Plumbing Company Builds On Tradition
Back to Baumbach History
By John Reosti
Times Staff Writer
William J. Baumbach II gets wistful
when he talks about plumbing.
Plumbing used to be an art, said
Baumbach, president of Baumbach Plumbing
of Fairfax Station. They dont do it like
they used to.
Baumbach points to piping as a sign
of decay. Complaints about lead in water
forced the introduction of plastic pipes, an
innovation he disdains.
It used to be galvanized black steel.
It was like cast iron, Baumbach said.
Though he is only in his 30s,
Baumbach can be excused if his plumbing
talk sounds old fashioned. He owns one of
the oldest and best-known names in
Northern Virginia plumbing.
Baumbachs father, 89-year-old
William J. Baumbach, Sr., was a pioneer in
the plumbing industry. A self-made business
success who left school after the fourth
grade, the elder Baumbach invented several
In the mid 1930s, Baumbach, who
founded Baumbach Plumbing in 1928, made
plumbing history when he installed the
plumbing for an apartment complex in
Arlingtons Buckingham subdivision before
construction started on the building.
In the 1960s, Baumbach invented a
diaphragm for drains that reduced backflow
and flooding. Patented in the United States
and Canada, Baumbachs Suds and Floods
Backflow Preventer is still widely used
Baumbachs introduction to plumbing came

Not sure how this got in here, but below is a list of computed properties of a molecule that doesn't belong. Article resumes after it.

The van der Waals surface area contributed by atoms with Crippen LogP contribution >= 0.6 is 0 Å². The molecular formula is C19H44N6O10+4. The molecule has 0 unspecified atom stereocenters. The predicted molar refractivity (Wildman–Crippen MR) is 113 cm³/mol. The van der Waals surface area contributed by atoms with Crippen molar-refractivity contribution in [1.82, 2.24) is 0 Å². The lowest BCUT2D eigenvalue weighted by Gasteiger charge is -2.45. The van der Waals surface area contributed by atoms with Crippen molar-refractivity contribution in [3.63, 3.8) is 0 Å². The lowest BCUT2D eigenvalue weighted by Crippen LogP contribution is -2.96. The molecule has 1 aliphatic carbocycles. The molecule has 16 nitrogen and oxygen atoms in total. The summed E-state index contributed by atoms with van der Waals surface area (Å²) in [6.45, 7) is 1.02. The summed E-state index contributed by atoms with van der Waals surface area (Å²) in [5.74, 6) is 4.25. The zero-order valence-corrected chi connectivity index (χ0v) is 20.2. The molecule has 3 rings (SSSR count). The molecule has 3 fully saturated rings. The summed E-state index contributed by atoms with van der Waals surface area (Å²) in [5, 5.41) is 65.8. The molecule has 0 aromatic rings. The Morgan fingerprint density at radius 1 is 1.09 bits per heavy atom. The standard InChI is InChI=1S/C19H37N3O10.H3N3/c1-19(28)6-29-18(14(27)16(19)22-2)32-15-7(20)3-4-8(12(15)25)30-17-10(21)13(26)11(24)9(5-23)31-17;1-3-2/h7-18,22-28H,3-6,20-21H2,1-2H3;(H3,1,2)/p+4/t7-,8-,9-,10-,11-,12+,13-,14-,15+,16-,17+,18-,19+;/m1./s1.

by accident. After the death of his father,
Baumbachs mother took in boarders to help
make ends meet for the family.
One of the boarders was priming for
his plumbing certification and enlisted the
teen-aged Baumbachs help. After reading
the plumbing code to the boarder, Baumbach
decided to take the certification exam himself
An outgoing, gregarious man,
Baumbach was a dominant force among area
plumbers until his retirement in the 1970s.
Baumbach taught veterans returning from
World War II plumbing at Washington-Lee
At one time, 95 percent of the
plumbers in the Washington area had worked
for Mr. Baumbach, said his wife, Beryl,
who still helps out in the familys business.
In the uncertain business climate
since the elder Baumbachs retirement,
Baumbach Plumbing has struggled at times.
Shortly before he retired, Baumbach
moved the business from Arlington, its
location for 50 years, to Fairfax Station,
where he had bought 14.4 acres 20 years
William Baumbach III and his
brother, Andrew, who inherited the
company, were left with the task of retaining
the companys Arlington customer base
while expanding westward into Fairfax
County and Manassas.
According to Beryl Baumbach, most
of the companys business still comes from
the Arlington area.
Things out here are still new compared to
Arlington and dont need (the things) that
Arlington needs, she said.
The Baumbachs also attempted, with
limited success, to expand into small home
repair and remodeling jobs.
We do repair, replacement, furnish
and install . . . it would be a remodeling of a
bathroom or a kitchen, not someone putting
a wing on their house, said Beryl
Baumbach was also hurt by an influx
of small contractors during the recession.
According to Beryl, many skilled workers
laid off from the construction industry went
to work for themselves.
She said small operators by-pass
county permits and use low quality materials
to undercut the prices of more established
They dont get permits; they dont
get inspections when required and we do,
If someone is putting in a gas hot
water heater youre supposed to get a permit
which means you have to charge the
customer a little more, she added.
Throughout their business ups and
downs, Beryl said her familys company
always maintained the standards set by
William J. Baumbach, Sr.
Theres more of a personal feeling
involved when its family owned and
operated because (we) are interested in
obtaining a good relationship, she said.